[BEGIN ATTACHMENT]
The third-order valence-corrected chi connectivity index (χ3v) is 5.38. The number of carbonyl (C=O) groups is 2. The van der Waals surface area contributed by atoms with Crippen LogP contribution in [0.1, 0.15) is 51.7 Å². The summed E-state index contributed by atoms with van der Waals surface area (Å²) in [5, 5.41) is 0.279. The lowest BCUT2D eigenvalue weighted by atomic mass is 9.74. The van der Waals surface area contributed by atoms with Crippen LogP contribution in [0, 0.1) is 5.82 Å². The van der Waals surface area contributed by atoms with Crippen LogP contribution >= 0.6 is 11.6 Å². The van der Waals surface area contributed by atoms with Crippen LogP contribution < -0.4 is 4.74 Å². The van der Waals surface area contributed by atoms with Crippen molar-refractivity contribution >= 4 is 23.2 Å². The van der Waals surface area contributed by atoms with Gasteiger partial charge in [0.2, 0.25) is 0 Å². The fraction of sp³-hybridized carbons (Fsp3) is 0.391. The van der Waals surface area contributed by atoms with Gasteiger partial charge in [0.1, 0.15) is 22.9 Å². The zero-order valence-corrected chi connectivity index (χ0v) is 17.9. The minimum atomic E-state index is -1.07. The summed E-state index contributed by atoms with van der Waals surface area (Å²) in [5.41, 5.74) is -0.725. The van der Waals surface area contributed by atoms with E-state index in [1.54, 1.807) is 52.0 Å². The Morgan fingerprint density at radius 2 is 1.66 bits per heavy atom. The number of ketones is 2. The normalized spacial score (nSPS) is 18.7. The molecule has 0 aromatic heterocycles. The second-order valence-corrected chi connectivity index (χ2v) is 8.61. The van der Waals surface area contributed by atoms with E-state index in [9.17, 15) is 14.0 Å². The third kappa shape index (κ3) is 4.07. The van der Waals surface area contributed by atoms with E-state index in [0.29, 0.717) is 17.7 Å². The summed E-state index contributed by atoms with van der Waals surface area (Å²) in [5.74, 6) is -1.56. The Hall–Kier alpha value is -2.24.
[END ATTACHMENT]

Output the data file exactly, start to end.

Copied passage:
The third-order valence-corrected chi connectivity index (χ3v) is 5.38. The number of carbonyl (C=O) groups is 2. The van der Waals surface area contributed by atoms with Crippen LogP contribution in [0.1, 0.15) is 51.7 Å². The summed E-state index contributed by atoms with van der Waals surface area (Å²) in [5, 5.41) is 0.279. The lowest BCUT2D eigenvalue weighted by atomic mass is 9.74. The van der Waals surface area contributed by atoms with Crippen LogP contribution in [0, 0.1) is 5.82 Å². The van der Waals surface area contributed by atoms with Crippen LogP contribution >= 0.6 is 11.6 Å². The van der Waals surface area contributed by atoms with Crippen LogP contribution < -0.4 is 4.74 Å². The van der Waals surface area contributed by atoms with Crippen molar-refractivity contribution >= 4 is 23.2 Å². The van der Waals surface area contributed by atoms with Gasteiger partial charge in [0.2, 0.25) is 0 Å². The fraction of sp³-hybridized carbons (Fsp3) is 0.391. The van der Waals surface area contributed by atoms with Gasteiger partial charge in [0.1, 0.15) is 22.9 Å². The zero-order valence-corrected chi connectivity index (χ0v) is 17.9. The minimum atomic E-state index is -1.07. The summed E-state index contributed by atoms with van der Waals surface area (Å²) in [5.41, 5.74) is -0.725. The van der Waals surface area contributed by atoms with E-state index in [1.54, 1.807) is 52.0 Å². The Morgan fingerprint density at radius 2 is 1.66 bits per heavy atom. The number of ketones is 2. The normalized spacial score (nSPS) is 18.7. The molecule has 0 aromatic heterocycles. The second-order valence-corrected chi connectivity index (χ2v) is 8.61. The van der Waals surface area contributed by atoms with E-state index in [9.17, 15) is 14.0 Å². The third kappa shape index (κ3) is 4.07. The van der Waals surface area contributed by atoms with E-state index in [0.29, 0.717) is 17.7 Å². The summed E-state index contributed by atoms with van der Waals surface area (Å²) in [5.74, 6) is -1.56. The Hall–Kier alpha value is -2.24.